Building the City The construction of the Edinburgh New Town in the 18th and 19th centuries saw a massive increase in demand for building stone. Craigleith stone was used for prestigious buildings such as Register House and Charlotte Square. In 1791 huge, 22 feet-long blocks were used for the 6 pillars at the entrance to Robert Adam's University of Edinburgh Old College. Each pillar weighed nine tons and required 16 horses to haul it. In 1823 a massive block weighing 1500 tons, was transported in pieces to Calton Hill to form the architrave of the National Monument.

Improvements to the Quarry In 1835 an improved shorter route into the City was constructed enabling 60 “horse and cart” to complete five deliveries per day. A railway line was also constructed to carry waste out of the quarry a job which previously had been done by horse.

Dealing with Nature Flooding was a continual problem during the lifetime of the quarry and water was removed by the use of a “Horse Gin” water pump powered by a horse which was eventually superseded by a steam powered pump.
Doctors long showed concern over the health hazards of working the silica-rich sandstone. In 1852, one noted that "a Craigleith man was done at 30 and dead at 35". On his recommendation, the quarriers grew beards and moustaches to act as respirators.

RL Stevenson In Robert Louis Stevenson: The Collected Shorter Fiction edited by Peter Stoneley, Robinson Publishing, 1991, is a description of the misadventures of John Nicholson “Christmas Day and frozen...hiding place in Craig Leith Quarry” 

Leith Docks - The Last of the Stone The last major project for which Craigleith stone was used was for Leith Docks in 1895. Then, more than 90 men were employed; the work force was down to 40 by 1900 and to 25in 1905, when the last good quality building stone was produced.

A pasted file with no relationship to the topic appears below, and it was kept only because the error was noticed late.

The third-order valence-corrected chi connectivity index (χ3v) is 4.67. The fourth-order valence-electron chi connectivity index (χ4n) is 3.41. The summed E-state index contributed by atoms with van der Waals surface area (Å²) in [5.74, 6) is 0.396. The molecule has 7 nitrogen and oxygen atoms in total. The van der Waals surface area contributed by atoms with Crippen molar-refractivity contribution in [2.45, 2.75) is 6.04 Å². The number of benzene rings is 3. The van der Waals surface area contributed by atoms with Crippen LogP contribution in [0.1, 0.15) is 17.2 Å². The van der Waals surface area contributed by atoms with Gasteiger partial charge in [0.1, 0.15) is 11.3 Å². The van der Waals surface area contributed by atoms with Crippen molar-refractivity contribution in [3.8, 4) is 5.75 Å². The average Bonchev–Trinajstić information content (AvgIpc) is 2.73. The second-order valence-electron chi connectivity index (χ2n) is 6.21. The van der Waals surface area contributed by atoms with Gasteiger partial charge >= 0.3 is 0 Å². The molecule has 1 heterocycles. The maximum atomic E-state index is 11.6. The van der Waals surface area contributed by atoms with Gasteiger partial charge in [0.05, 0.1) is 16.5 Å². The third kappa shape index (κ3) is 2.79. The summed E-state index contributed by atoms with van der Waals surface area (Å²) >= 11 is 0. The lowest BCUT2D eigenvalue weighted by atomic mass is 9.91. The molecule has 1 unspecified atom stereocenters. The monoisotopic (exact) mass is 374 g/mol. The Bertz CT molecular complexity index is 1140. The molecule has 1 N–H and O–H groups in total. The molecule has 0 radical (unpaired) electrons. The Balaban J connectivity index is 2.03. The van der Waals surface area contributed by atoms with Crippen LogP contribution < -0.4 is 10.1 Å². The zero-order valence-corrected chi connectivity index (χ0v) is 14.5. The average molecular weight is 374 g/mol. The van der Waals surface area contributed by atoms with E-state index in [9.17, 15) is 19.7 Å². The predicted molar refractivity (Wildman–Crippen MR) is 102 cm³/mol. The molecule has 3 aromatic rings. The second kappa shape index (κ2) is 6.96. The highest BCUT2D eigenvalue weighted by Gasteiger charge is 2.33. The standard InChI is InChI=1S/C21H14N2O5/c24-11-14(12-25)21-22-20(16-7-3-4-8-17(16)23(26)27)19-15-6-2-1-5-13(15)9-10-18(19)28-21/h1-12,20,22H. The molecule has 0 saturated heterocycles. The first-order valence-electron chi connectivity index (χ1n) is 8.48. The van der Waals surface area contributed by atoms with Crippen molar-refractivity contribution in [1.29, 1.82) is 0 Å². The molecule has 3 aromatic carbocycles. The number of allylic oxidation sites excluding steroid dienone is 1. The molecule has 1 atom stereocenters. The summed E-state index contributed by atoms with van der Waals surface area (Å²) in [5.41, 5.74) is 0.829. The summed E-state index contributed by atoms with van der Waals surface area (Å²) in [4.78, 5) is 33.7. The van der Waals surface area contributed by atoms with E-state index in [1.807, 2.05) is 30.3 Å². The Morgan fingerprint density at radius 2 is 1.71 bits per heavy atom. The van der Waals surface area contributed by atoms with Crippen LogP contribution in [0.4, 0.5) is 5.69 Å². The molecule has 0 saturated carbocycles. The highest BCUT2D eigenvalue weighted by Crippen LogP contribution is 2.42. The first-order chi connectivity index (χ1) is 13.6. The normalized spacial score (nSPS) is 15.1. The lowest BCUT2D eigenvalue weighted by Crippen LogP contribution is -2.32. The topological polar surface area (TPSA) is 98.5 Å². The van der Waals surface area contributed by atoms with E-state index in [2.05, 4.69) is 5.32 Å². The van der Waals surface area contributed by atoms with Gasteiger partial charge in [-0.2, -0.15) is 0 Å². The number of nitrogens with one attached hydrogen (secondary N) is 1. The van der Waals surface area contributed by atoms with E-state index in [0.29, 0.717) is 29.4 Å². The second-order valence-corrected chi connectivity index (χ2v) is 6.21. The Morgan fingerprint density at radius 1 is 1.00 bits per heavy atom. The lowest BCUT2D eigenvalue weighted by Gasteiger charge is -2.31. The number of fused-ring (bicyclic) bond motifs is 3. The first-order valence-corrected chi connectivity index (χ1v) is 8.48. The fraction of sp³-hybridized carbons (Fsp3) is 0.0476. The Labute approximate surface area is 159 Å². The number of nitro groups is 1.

A New Lease of Life During the First World War the deserted quarry was thought suitably remote site on which to manufacture TNT, previously manufactured at the Lothian Chemical Company.

Last Days of Craigleith Quarry Quarrying recommenced in 1922, with 12 men employed, but by 1942 all work had stopped. After the Second World War, Craigleith Quarry was gradually filled in. However, in 1995 100 tonnes of loose blocks were removed to make the Chinese Garden pathways in the Royal Botanic Garden, Edinburgh.

Building stone today Although sitting in Edinburgh’s most famous sandstone quarry, Sainsbury’s had to go to Stainton in Northumberland for stone for the entrance to the Store. Stainton stone was also used for the Stone Alphabet façade, a major feature at the carpark entrance. Scottish sandstone is still available from a few quarries, such as Clashach in Moray and Cullaloe in Fife, an excellent match for Craigleith stone.

GeoConservation home | Geological Trail | History of Craigleith Quarry | Geological Background | How to find the Quarry | Top of page

Geological Background
The main rock extracted from Craigleith Quarry was sandstone, but there are also exposures of siltstone, mudstone, oil-shale and shelly limestone. These rocks were laid down as horizontally layered soft sediments during the Carboniferous period over 330 million years ago. At this time, Scotland was just south of the equator and enjoyed a seasonally wet, tropical climate. You can find out more about the geology of the local area from Edinburgh Geological Society publications. Lothian Geology and Building Stones of Edinburgh are particularly relevant.